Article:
Fertile soil and the maritime climate make this region an ideal place to grow things we eat and drink. These environmental factors combined with the relaxed, easygoing nature of the region make it less pretentious and earthier than other 'foodie' destinations in Victoria and Australia.
More than 40 vineyards and cellar doors in the region welcome visitors to sample their wine. Many also have restaurants, art features or accommodation on site.
The wine is terrific, but it's only part of the story in this region. Some specialty produce has long been established in the region, but some newer food product is beginning to make waves in the region.
Bounded on three sides by water, fresh seafood has always been a feature of the region. Recently this amazing product has become even more accessible with the emergence of local fisheries, provedores and fishermens cooperatives selling direct to the public. Portarlington mussels and Apollo Bay crayfish have long-standing reputations among the local food and restaurant crowd.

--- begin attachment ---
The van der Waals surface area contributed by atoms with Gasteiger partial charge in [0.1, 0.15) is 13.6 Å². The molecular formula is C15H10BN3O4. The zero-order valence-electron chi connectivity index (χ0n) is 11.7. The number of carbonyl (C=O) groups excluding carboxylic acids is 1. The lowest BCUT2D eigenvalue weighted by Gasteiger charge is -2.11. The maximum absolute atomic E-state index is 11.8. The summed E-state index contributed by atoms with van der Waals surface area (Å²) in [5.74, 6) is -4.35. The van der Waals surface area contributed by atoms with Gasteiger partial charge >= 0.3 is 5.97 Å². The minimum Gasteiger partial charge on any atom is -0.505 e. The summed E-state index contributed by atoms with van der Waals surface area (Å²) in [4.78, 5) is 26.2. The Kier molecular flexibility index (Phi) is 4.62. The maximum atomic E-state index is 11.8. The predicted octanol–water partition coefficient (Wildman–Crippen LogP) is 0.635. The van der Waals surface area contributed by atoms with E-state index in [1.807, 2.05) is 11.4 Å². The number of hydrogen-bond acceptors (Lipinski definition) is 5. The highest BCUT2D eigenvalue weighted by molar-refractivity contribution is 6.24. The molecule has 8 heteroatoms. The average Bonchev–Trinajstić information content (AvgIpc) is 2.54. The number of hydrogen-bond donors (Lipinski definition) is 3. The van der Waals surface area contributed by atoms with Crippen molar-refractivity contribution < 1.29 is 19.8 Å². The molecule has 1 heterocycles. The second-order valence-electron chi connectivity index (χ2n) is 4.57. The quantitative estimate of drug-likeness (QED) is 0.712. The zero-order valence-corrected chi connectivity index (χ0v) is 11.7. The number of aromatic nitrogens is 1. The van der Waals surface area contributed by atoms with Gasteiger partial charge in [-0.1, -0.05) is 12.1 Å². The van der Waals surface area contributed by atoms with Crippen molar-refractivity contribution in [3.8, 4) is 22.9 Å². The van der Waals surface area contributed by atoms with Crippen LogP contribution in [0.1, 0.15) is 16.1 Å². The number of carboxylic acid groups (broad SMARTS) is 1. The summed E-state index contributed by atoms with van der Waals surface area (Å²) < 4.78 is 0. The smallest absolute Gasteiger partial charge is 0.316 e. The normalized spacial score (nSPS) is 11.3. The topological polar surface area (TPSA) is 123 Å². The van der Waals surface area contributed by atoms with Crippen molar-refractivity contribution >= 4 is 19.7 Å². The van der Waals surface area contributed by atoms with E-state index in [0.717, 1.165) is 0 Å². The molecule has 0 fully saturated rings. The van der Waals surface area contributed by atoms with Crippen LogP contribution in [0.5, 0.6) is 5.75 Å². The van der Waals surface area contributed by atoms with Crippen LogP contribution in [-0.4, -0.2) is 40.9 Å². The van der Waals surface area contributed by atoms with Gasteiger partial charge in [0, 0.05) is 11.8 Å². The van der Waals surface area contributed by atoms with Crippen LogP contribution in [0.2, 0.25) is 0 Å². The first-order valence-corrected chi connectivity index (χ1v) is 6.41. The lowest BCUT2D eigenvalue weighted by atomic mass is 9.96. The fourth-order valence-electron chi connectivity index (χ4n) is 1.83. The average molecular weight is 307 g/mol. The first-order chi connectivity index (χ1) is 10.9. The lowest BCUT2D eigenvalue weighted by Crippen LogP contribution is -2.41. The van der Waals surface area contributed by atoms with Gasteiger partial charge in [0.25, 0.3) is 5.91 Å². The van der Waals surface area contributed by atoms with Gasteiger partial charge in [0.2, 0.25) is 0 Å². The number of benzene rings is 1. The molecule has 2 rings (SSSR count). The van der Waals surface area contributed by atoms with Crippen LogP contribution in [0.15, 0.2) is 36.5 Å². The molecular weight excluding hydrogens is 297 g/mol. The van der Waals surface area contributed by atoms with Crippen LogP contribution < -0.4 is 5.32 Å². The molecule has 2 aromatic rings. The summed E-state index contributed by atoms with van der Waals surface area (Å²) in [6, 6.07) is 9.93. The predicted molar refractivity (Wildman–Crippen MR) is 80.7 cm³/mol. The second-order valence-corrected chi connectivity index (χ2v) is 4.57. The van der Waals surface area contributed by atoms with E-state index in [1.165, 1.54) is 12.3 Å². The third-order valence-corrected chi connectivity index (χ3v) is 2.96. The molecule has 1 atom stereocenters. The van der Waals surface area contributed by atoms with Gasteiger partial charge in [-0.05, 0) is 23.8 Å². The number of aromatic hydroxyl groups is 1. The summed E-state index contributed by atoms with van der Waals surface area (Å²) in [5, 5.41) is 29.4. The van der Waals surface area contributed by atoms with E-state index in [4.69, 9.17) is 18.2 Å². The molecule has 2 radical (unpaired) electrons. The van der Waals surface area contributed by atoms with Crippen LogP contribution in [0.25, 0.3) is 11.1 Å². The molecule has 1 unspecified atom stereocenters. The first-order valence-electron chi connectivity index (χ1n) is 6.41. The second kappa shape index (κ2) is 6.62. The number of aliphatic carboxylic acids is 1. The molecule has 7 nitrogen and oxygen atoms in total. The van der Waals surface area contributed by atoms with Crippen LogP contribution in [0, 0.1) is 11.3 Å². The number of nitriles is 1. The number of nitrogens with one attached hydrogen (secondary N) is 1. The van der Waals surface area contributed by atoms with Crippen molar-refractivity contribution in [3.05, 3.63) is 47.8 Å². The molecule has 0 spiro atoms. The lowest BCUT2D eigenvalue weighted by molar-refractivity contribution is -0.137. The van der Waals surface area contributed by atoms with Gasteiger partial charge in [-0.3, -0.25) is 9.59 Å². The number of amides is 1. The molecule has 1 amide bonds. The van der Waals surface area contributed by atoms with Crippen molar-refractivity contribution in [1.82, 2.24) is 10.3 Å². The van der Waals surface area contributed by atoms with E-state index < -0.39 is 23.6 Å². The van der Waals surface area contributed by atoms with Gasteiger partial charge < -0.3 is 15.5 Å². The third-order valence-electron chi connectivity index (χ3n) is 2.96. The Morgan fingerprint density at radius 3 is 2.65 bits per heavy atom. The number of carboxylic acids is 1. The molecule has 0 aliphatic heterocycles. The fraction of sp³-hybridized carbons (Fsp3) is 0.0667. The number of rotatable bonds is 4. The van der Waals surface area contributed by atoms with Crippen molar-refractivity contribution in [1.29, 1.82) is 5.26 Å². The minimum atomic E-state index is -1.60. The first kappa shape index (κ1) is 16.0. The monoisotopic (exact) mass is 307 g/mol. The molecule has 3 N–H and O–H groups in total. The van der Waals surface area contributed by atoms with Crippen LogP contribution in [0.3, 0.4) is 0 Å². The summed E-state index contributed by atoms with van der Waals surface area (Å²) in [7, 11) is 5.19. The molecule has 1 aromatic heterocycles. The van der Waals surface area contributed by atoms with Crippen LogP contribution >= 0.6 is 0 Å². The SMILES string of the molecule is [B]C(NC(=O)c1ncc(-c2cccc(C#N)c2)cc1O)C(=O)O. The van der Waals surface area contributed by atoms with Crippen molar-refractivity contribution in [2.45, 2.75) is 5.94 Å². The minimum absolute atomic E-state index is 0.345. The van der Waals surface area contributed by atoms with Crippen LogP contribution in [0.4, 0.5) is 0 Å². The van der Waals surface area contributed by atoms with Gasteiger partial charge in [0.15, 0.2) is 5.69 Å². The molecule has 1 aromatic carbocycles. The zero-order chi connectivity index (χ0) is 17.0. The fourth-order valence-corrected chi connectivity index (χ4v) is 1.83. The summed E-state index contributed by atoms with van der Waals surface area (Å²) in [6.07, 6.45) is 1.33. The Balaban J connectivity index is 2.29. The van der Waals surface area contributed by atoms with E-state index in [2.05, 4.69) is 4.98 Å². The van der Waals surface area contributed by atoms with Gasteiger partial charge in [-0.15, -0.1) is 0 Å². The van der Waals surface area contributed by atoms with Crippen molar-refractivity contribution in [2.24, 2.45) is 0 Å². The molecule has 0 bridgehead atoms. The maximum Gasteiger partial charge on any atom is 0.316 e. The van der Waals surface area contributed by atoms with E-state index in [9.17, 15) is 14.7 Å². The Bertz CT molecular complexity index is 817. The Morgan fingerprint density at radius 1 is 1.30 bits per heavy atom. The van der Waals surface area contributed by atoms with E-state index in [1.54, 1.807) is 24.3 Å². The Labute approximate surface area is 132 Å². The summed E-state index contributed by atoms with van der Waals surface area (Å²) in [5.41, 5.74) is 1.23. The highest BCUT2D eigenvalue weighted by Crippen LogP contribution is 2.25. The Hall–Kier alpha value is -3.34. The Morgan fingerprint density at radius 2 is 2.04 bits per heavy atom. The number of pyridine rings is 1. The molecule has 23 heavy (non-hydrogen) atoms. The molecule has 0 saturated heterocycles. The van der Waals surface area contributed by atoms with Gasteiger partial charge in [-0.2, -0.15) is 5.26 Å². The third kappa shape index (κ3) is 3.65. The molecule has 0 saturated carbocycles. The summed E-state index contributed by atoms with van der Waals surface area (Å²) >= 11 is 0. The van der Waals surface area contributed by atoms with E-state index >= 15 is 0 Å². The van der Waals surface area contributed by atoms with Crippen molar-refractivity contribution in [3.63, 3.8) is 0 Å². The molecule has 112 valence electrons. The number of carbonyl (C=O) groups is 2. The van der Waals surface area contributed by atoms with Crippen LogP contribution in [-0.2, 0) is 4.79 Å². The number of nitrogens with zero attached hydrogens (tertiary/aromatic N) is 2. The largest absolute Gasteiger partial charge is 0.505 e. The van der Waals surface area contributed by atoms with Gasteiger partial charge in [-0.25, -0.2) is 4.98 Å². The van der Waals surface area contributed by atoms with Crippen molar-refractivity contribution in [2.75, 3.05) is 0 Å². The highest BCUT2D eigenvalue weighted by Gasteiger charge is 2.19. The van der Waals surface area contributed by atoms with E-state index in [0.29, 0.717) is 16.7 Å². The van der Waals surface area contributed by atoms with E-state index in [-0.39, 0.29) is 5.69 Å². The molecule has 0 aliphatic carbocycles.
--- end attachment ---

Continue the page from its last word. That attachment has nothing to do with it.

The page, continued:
The rolling hills of the hinterland, volcanic plains and lush peninsula soil are growing all sorts of delicious treats. There are olive groves producing some of Victoria's best fruit and oil, berry farms where the family can roll up their sleeves and pick their own - the taste of fruit freshly picked by your own hand is incomparable.
Other foods are emerging too - cheese, hydroponic vegetables, eggs and other meat products are being grown locally and, in many cases, featured on the menus of local eateries.
Many of the food and wine experiences in the region have been packaged up into neat touring routes, complete with maps and information about their specific area. Otway Harvest Trail and 12 Apostles Gourmet Trail are worth exploring. Call into a visitor information centre for a guide.